Then, once the water temperature gets to about 63 degrees like it did at the end of the day yesterday. It's actually 62 right now but it got 63. The females moved up into these shallow flats and up into the spawning flat, and they started actively spawning. It's a little early in the year to do it, but the water temperature's right and the first little wave moved in. There's not very many of them doing it.
   So, we've covered pre-spawn, we're right in the middle of the spawn now. If you want to bed fish, or if you're covering a flat or a bedding area that you know fish are at, the best things are reaction baits, topwater, spinnerbaits, things like that. Cover the whole area thoroughly.
   Crankbaits. Kim Van Dam won last years Bass Masters Classic by targeting bedding fish in muddy water. The way he did that is he would fan cast a little square-billed crankbait, until he bumped a stump, then he'd put his Power-Poles down and cast to that stump dozens and dozens of times until he got bit, because there were bass spawning on every stump in that little area that he was fishing. It may take hundreds of casts and you'll find little places that are holding fish. Another way is a spinnerbait.
   I love to fish a top water during the spawn because they are in a protective mood and they'll absolutely annihilate a top water frog. Something like a SPRO frog or a Bobby's Perfect Frog.
   Okay, so they're done spawning. For a few days after the spawn, the females are in kind of a funk and they don't really eat much, but after that they start to feed up. Now, what I'll do in a post spawn area is I'll target those males that are guarding fry and the way I do that is with a weightless trick worm.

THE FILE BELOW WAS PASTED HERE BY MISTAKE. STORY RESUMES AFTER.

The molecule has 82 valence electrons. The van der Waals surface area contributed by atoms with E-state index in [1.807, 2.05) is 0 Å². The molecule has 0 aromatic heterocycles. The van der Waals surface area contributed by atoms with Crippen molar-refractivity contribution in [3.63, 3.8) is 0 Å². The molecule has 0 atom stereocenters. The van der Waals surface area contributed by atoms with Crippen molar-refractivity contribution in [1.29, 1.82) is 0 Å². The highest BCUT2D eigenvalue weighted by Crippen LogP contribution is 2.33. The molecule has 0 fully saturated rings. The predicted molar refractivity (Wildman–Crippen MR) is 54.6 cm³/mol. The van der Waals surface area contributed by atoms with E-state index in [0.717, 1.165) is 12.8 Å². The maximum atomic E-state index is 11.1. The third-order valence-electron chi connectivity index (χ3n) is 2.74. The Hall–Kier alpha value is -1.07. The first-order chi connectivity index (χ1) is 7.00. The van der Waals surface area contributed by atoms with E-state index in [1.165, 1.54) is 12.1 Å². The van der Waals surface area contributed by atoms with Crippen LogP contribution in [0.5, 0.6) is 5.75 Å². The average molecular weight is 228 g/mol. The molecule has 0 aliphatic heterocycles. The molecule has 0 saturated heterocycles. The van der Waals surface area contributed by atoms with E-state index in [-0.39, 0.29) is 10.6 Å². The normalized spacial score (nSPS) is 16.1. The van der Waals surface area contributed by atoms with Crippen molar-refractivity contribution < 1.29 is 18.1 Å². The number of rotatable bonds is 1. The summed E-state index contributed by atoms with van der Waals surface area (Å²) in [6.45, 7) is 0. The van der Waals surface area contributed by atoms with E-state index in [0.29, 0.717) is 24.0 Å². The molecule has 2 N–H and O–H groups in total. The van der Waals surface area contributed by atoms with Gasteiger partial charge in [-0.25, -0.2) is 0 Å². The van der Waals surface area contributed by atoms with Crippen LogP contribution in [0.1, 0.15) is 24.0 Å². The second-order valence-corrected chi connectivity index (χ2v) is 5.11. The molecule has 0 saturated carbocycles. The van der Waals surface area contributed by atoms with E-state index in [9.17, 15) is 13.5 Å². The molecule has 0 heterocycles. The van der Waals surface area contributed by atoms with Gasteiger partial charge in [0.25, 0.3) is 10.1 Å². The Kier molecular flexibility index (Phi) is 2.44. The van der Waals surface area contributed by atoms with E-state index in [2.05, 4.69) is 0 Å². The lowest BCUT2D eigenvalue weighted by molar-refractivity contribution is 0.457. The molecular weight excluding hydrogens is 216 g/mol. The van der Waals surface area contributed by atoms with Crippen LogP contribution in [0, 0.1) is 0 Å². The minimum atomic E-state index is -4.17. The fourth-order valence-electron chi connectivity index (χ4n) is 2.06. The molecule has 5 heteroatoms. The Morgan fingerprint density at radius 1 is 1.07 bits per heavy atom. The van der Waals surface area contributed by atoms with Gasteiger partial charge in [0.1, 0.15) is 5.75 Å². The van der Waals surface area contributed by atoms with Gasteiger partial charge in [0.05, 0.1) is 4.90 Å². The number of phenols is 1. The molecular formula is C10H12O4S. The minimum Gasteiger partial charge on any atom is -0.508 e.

I'll go in to the shallows and I'll start jerking a weightless trick worm around. And you'll catch a lot of male bass that way. In some lakes about that time is when the shad spawn starts so you go in there with the shallows looking for those shad. And let me get this fish in the boat boat. And you fish a shad spawn with a Rat-L-Trap or a spinnerbait.
   Pre-spawn baby, that's a nice fat female. What I was doing was just paralleling the bank with a crankbait. I was paralleling the bank with a crankbait, that's all I did. She followed it up and smacked it.
   There you go, nice big fish. Big female, about six pounds. Too much fun.
   The first time I ever fished this little RC2, this Rick Clunn, I guess Luck-E-Strike crankbait. Nice little crankbait.
   But anyway, so we're going to post spawn and I'm throwing a weightless trick worm around the shallows getting them to bite, or I'm looking for the shad to spawn if I'm in a lake with a bunch of docks or seawalls and things like that. I'm throwing a Rat-L-Trap and I'm throwing a spinnerbait. And the females, that's what they'll go feed on, is they'll go feed on the shad.
   Some lakes, the lakes that have blue back herring you'll go out in the main lake points and you'll fish for the post-spawn females and males that are coming out to feed on the blue back herring that are spawning on those shallow points.
   That's the spawn in a nutshell. Not much to it. You just watch the water temperature, follow the water temperature. Your ideal spawning water temperature 63 degrees they start to move up at 53 and I start throwing top water at about 55, 56 degrees up in the flats.
   Like I always say visit BassResource.com for the answers to all your questions about bass fishing and subscribe to my YouTube channel. Have a great day.